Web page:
You Really Don’t Have the Right
Since we’ve established that Rights are a way of disguising Liberalism as Natural Law, we need to figure out what we actually mean when we talk about Rights; and also how to talk about them accurately.
The first thing to do is to expunge from your mind the idea that you have any rights, in fact, at all. Let’s look at this with a classic example of rights:
You have the right to remain silent. Anything you say will be used against you in a court of law. You have the right to have an attorney. If you cannot afford one, one will be appointed to you by the court. With these rights in mind, are you still willing to talk with me about the charges against you?
Rights are things the Government is willing to let you do. Replace “You have the Right” to “The Government will allow you” and you get the real meaning of Rights. In fact, lets re-examine the Miranda Rights with this modification.
The government will allow you to remain silent. Anything you say will be used against you in a court of law. The government will allow you to have an attorney. If you cannot afford one, one will be appointed to you by the court. With this in mind, are you still willing to talk with me about the charges against you?
The government can just as easily not allow you any of these rights. But the government has voluntarily limited itself with these rules.
So in essence, we are talking about two things when we are talking about Rights.
- Natural Law, those things granted to us by God and not authorized or permitted by anyone except God, the infringement of which is an offense not just against Man, but against God.
- Those things that the Government voluntarily allows it’s citizens as a method of limiting itself and granting deference to the populace.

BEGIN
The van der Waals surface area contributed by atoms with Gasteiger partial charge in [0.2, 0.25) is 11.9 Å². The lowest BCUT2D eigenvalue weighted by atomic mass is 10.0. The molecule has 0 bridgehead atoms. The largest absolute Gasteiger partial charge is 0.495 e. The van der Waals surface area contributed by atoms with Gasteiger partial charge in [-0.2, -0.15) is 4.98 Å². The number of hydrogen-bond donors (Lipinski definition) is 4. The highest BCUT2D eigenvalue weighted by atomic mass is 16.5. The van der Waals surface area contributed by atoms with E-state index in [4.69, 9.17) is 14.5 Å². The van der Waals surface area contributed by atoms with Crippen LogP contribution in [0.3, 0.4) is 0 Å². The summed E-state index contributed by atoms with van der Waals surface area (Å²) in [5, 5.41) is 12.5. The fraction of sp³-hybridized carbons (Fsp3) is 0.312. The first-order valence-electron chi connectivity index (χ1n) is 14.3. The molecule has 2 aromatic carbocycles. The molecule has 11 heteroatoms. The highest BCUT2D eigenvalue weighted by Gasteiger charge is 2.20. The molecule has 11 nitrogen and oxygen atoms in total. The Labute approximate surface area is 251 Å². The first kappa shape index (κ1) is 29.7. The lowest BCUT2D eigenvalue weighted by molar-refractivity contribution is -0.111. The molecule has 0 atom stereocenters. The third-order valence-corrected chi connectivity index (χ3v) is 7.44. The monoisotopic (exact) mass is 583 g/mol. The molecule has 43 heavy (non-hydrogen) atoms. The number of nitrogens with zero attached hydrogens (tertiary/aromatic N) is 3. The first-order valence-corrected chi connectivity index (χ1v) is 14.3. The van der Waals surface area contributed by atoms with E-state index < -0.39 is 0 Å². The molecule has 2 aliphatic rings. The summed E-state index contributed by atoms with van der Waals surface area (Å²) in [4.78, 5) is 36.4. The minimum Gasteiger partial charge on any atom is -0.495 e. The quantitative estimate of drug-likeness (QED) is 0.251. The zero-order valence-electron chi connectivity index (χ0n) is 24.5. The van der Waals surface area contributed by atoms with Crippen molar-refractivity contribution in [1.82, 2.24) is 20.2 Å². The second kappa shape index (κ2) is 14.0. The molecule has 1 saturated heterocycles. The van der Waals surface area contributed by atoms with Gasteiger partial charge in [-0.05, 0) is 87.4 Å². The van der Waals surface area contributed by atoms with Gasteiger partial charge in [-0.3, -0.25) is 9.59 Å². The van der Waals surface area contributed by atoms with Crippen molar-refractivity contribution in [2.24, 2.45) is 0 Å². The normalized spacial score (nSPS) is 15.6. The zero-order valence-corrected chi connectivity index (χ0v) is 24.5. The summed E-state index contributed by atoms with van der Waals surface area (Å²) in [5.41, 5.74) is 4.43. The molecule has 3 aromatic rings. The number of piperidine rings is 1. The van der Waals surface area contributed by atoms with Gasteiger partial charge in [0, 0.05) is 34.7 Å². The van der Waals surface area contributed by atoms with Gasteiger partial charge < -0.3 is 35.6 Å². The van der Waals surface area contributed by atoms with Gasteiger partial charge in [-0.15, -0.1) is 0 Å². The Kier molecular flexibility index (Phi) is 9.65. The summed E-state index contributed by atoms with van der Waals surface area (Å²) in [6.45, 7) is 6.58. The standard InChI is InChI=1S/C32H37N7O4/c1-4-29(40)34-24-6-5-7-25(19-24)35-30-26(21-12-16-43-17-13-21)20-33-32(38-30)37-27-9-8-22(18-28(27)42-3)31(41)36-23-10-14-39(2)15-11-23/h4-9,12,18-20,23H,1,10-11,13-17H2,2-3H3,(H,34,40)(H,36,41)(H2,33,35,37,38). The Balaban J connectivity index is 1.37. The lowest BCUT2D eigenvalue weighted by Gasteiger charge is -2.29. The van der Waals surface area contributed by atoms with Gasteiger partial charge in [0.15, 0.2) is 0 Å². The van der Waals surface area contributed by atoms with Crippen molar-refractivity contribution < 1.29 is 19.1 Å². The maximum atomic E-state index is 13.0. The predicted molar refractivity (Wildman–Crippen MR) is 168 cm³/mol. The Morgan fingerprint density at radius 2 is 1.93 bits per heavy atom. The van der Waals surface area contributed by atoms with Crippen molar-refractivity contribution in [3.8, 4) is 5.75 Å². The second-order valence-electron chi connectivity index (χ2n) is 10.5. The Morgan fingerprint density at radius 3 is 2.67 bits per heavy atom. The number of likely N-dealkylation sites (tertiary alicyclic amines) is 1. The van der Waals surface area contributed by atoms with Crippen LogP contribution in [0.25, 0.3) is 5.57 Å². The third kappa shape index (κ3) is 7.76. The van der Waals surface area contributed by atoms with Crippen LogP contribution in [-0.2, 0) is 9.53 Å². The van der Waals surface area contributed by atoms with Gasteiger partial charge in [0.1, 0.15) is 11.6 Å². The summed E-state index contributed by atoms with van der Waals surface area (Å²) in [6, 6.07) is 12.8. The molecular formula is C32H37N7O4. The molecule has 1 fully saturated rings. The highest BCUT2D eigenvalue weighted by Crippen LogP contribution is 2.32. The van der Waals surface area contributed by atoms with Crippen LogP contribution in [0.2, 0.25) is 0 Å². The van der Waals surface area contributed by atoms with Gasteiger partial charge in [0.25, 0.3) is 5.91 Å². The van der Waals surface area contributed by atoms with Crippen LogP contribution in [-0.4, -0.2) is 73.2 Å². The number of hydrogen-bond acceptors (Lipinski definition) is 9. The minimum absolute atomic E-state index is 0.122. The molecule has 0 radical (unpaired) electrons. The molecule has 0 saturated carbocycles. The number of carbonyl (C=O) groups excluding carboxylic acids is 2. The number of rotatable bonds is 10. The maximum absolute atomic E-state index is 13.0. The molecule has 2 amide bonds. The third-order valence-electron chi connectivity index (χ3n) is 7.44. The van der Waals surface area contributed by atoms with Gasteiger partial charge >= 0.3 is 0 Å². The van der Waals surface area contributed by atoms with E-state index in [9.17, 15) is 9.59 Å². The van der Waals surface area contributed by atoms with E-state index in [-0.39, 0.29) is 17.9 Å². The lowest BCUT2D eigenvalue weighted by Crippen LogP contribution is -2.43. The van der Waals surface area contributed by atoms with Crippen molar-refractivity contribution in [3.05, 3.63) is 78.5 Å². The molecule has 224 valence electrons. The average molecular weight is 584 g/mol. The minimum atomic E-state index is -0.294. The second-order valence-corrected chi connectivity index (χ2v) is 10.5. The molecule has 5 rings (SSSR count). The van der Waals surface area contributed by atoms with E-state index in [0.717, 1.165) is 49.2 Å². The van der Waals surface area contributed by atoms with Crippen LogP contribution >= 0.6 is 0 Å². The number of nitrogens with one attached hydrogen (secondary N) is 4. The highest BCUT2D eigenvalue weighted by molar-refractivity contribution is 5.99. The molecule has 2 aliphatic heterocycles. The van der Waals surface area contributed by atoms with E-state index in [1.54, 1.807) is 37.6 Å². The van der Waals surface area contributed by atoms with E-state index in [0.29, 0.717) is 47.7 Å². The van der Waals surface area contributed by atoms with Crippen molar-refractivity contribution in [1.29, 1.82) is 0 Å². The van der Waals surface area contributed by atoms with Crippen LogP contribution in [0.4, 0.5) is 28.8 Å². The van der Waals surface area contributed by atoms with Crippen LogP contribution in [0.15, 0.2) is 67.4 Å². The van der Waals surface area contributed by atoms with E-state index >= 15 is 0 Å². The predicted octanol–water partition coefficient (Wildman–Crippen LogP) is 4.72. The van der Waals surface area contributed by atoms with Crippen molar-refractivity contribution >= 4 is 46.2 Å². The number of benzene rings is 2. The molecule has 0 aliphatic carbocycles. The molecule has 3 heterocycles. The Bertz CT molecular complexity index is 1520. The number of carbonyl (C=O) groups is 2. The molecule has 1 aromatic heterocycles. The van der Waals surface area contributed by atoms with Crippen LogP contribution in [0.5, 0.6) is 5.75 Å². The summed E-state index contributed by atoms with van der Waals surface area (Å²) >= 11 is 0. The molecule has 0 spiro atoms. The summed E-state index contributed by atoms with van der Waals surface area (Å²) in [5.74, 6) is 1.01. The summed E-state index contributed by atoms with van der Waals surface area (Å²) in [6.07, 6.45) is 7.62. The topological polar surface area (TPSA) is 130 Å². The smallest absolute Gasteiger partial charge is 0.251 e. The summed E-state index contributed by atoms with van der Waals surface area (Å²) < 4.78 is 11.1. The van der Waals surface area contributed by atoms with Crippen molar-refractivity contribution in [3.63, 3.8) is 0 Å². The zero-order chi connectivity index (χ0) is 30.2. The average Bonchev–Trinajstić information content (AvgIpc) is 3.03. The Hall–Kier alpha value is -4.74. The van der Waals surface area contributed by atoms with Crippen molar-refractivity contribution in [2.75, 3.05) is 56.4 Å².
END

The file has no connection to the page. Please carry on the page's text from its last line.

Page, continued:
And these ideas should not be commingled. So I am going to refer to Natural Law as Natural Law since there is already a word for that and it makes sense. I’m going to refer to the second definition as “privileges”, because that more accurately captures the idea that this is something the Government doesn’t have to allow, but does.
Exploding a perfectly good idea
Now let’s take this idea of privileges and put it in the context of so-called human rights. When people talk about human rights, they are trying to talk about privileges tolerated by government and disguise them as Natural Law. The Natural Law is indeed endowed by God and granted to all people regardless of belief, nationality, etc. All humans, after all, have a certain dignity. But the privileges can only be granted by government. Human Rights are often discussed in international contexts as a way of condemning a certain authority. Like Saudi Arabia, or Israel. the UN in particular likes to complain that those two countries are violators of Human Rights for various reasons. They are saying one of two things:
- You do not grant your citizens the same privileges that we grant our citizens, and therefore you should be condemned.
- You do not grant your citizens those privileges we as a governing body insist you grant your citizens, and therefore you should be condemned.
You see the problem, now. If they are speaking from the first perspective, they do not have the authority to compel nations to comply with their conception of citizen privileges. Nor does this international body act as an overriding authority for a particular sovereign nation.
Rights then, are the insidious way of attempting to compel other nations (in this context) to limit itself. One nation cannot compel another to limit itself but through conflict, which is all forms of conflict up to and including war.
Rights are a good bedtime story, a feel good thing that makes citizens feel warm and fuzzy and powerful. Citizens would not be so at ease if they spoke about them accurately.